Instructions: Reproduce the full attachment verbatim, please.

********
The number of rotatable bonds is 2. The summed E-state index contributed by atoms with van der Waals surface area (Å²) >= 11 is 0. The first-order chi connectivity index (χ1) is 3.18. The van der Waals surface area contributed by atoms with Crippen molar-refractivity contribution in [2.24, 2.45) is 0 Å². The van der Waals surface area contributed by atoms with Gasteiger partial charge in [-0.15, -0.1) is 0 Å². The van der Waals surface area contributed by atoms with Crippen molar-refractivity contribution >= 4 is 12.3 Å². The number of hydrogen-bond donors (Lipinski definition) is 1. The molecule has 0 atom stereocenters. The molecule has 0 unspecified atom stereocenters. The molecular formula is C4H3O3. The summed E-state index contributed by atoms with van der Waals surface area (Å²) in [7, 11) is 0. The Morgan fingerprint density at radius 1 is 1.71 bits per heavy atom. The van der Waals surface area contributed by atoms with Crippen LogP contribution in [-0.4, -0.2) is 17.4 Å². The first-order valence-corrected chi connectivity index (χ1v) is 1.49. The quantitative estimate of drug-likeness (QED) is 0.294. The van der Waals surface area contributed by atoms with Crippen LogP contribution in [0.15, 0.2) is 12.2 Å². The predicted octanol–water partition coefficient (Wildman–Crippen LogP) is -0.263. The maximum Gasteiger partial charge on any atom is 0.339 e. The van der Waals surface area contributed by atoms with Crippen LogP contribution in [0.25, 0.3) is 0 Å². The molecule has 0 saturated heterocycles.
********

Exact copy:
The number of rotatable bonds is 2. The summed E-state index contributed by atoms with van der Waals surface area (Å²) >= 11 is 0. The first-order chi connectivity index (χ1) is 3.18. The van der Waals surface area contributed by atoms with Crippen molar-refractivity contribution in [2.24, 2.45) is 0 Å². The van der Waals surface area contributed by atoms with Gasteiger partial charge in [-0.15, -0.1) is 0 Å². The van der Waals surface area contributed by atoms with Crippen molar-refractivity contribution >= 4 is 12.3 Å². The number of hydrogen-bond donors (Lipinski definition) is 1. The molecule has 0 atom stereocenters. The molecule has 0 unspecified atom stereocenters. The molecular formula is C4H3O3. The summed E-state index contributed by atoms with van der Waals surface area (Å²) in [7, 11) is 0. The Morgan fingerprint density at radius 1 is 1.71 bits per heavy atom. The van der Waals surface area contributed by atoms with Crippen LogP contribution in [-0.4, -0.2) is 17.4 Å². The first-order valence-corrected chi connectivity index (χ1v) is 1.49. The quantitative estimate of drug-likeness (QED) is 0.294. The van der Waals surface area contributed by atoms with Crippen LogP contribution in [0.15, 0.2) is 12.2 Å². The predicted octanol–water partition coefficient (Wildman–Crippen LogP) is -0.263. The maximum Gasteiger partial charge on any atom is 0.339 e. The van der Waals surface area contributed by atoms with Crippen LogP contribution in [0.25, 0.3) is 0 Å². The molecule has 0 saturated heterocycles.